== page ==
The Atlantic

The Doctored 'Memoir' of a Jewish Boy Kidnapped by the Vatican

Edgardo Mortara’s autobiography is roiling Catholic-Jewish relations—based on the false assumption that the text is accurate.
Source: James Baillie / Alessandro Bianchi / Reuters / The Atlantic

After a century and a half, the story of six-year-old Edgardo Mortara—a Jewish boy who was kidnapped by the Vatican—has once again become the subject of acrimonious debate.

The facts are certainly dramatic enough: In June 1858, on the orders of Pope Pius IX, papal police knocked on the Mortaras’ door in Bologna, Italy, and seized the boy from his family. He had been secretly baptized by a Catholic servant and so, according to Church doctrine, could not remain with his Jewish parents. In a tear-soaked scene, Edgardo was torn from his father’s arms and hustled into a police carriage bound for Rome, where he would be raised in Church institutions. Worldwide protests followed. Thousands of people—from American protesters to the French emperor Napoleon III—demanded the child’s return. Pius IX refused.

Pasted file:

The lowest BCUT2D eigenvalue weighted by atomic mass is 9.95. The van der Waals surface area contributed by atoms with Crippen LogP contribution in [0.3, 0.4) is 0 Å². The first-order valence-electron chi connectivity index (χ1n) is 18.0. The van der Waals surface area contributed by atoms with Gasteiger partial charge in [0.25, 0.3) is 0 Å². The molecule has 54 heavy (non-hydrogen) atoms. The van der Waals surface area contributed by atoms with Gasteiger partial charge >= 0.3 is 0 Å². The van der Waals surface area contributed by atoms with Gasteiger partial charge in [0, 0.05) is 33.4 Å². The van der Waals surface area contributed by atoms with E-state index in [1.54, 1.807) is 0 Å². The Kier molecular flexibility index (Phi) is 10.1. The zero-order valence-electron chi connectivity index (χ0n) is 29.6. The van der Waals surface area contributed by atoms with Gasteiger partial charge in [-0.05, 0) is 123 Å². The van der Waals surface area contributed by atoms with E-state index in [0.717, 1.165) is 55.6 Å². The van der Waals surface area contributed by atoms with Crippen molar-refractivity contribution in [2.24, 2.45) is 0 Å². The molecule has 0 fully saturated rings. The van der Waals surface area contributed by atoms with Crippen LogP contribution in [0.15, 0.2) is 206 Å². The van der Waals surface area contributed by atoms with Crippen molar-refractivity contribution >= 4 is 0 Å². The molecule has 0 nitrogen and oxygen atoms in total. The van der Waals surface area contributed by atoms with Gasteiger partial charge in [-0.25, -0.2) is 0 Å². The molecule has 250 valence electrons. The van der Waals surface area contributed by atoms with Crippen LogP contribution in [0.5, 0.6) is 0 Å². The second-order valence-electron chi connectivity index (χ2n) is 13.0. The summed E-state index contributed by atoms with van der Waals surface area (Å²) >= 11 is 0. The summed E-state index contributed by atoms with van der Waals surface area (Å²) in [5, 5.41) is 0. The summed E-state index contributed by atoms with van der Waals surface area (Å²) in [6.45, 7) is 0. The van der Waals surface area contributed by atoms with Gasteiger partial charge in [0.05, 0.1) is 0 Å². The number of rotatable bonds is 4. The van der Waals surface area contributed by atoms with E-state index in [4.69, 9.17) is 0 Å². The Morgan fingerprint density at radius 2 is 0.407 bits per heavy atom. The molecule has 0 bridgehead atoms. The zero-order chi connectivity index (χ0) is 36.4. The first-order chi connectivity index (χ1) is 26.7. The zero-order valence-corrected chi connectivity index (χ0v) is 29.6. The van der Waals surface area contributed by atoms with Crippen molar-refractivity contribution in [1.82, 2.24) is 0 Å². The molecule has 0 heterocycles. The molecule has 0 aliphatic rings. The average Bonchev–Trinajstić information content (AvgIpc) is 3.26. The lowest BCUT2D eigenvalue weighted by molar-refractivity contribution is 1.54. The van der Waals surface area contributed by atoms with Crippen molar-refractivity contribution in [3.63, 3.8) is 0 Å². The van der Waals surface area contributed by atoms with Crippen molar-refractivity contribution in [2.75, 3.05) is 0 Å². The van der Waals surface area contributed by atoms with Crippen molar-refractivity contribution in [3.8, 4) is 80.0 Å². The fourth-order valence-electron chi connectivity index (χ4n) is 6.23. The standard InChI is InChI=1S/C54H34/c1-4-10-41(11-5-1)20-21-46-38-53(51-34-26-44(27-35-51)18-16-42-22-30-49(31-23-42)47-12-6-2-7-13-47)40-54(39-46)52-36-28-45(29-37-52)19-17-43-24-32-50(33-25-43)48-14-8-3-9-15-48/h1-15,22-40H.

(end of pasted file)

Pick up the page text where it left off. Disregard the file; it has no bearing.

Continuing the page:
The case has reverberated into the 21st century. Pope John Paul II’s decision to beatify Pius IX in 2000 led to angry protests from the descendants of the Mortara family and from Rome’s Jewish community. More recently, Steven Spielberg’s announcement that he plans to make a movie about the event (based on my book, ) produced a over Pope Francis’s attempts to reform the Church.

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